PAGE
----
Trombetta CAN devices were designed for the harsh mobile equipment environment. Devices ranging from I/O modules to sensors, our CAN products are rugged and dependable and made to use on J1939, CANopen, and NMEA2000 CAN systems.
A Controller Area Network (CAN) bus device is an Electronic Control Unit (ECU), sensor, or other microprocessor based control, also known as a node, in a CAN network. These devices provide a quick and accurate exchange of information (communications) to enhance the function and performance of systems and subsystems in a vehicle without complex wiring.
CAN Bus Devices 101
CAN bus devices utilize an extremely robust and self-managing message architecture. The architecture of a standard CAN frame (or message) consists of eight elements:
- Start-of-frame (SOF) bit — Provides notification of an incoming message.
- Standard Identifier (ID) bit — Differentiates standard and extended frames.
- Remote Transmission Request (RTR) bit – Allows ECUs to request information from each other through the CAN bus, facilitating a smooth flow of data between systems.
- Data Length Code (DLC) — Communicates the number of bytes contained within the data field portion of the CAN frame.
- Data field – The data contained in the frame, from 0-8 bytes.
- Cyclic Redundancy Check (CRC) — Field used for error detection. Forms one of many layers of defense against erroneous transmissions between ECUs. A CAN frame that does not pass this check is ignored, and the offending ECU is notified to prevent useless bus traffic.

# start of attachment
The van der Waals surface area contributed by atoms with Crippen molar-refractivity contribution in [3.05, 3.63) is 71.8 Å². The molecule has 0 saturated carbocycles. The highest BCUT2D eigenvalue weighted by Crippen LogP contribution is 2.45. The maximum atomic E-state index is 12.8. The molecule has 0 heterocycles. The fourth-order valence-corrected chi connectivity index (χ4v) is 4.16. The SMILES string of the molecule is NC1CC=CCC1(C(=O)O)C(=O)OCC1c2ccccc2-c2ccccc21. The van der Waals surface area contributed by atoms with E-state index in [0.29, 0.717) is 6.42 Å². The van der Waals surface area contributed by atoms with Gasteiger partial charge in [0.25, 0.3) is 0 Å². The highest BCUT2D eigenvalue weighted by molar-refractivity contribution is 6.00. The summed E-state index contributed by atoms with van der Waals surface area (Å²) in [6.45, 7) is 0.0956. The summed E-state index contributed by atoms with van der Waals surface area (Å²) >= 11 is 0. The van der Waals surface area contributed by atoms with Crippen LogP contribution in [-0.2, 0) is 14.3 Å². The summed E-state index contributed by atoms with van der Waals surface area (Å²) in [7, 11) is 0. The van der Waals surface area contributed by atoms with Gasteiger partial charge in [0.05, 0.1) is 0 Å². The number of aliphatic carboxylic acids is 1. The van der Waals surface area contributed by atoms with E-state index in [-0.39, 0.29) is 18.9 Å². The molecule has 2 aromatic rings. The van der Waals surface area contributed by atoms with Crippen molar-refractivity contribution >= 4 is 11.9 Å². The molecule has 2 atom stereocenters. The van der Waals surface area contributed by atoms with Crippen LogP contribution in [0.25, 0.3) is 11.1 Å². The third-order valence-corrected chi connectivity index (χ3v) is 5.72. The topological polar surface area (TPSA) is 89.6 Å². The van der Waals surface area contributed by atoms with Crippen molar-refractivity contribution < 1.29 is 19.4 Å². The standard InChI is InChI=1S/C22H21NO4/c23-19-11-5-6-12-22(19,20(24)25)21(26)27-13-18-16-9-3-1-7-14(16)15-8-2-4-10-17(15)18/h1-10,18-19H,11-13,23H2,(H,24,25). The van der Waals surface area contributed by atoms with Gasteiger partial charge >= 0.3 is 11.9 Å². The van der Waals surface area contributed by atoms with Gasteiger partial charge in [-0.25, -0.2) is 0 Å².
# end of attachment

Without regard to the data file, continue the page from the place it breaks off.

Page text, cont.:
- Acknowledgement (ACK) bit — Notifies the ECU that a message has been received.
- End-of-Frame (EOF) bit — Marks the end of the message.
CAN systems are widely used due to their efficiency and robustness over other systems. There are five error-detecting mechanisms that contribute to the efficiency of CAN bus protocol:
- Bit monitoring
- Bit stuffing
- Frame check
- Acknowledgment check
- Cyclic redundancy check
When an ECU generates too many messages with errors, an internal error counter will cause the offending ECU to bus off, which prevents additional faulty messages from being shared throughout the system. The CAN frame architecture, coupled with the many processes designed to catch and correct or terminate messages with errors, makes CAN protocol an extraordinarily robust system that is very unlikely to fail.
There are many types of CAN bus devices, and all share similar advantages. Within a CAN bus, every ECU requires only two wires, reducing both weight and cost. In addition, the central coordination of information creates better error detection, highly reliable integrity of information, and reduced maintenance and input. While these advantages are shared between all CAN protocol systems, the SAE J1939 CAN protocol, CANopen, and NMEA 2000 each have distinct advantages.
SAE J1939 utilizes extended frames for larger messages. This CAN protocol is extremely useful for large vehicles used in transport, agriculture, and industrial settings. J1939 CAN bus devices offer high-speed communication for faster execution of vital processes and faster analysis of microprocessor unit messages.
CANopen is widely used to facilitate automation in manufacturing environments, featuring a highly configurable interface for any industrial application. These systems are resistant to harsh environments and require very little maintenance.
NMEA 2000 CAN bus devices are popular among marine applications. These systems allow data and power to be transmitted through single cable and offer high-speed communication between microprocessor units at up to 500 kilobytes per second.
Industrial CAN Bus Devices from Trombetta
Trombetta offers a wide array of gateway modules, I/O modules, sensor modules, adapters, and splitters for several CAN protocol systems. Our industrial applications include power distribution and I/O systems for agriculture, construction, heavy trucks, lawn and garden, and marine vehicles. Trombetta CAN devices are rugged and dependable and made to use on J1939, CANopen, and NMEA2000 CAN systems.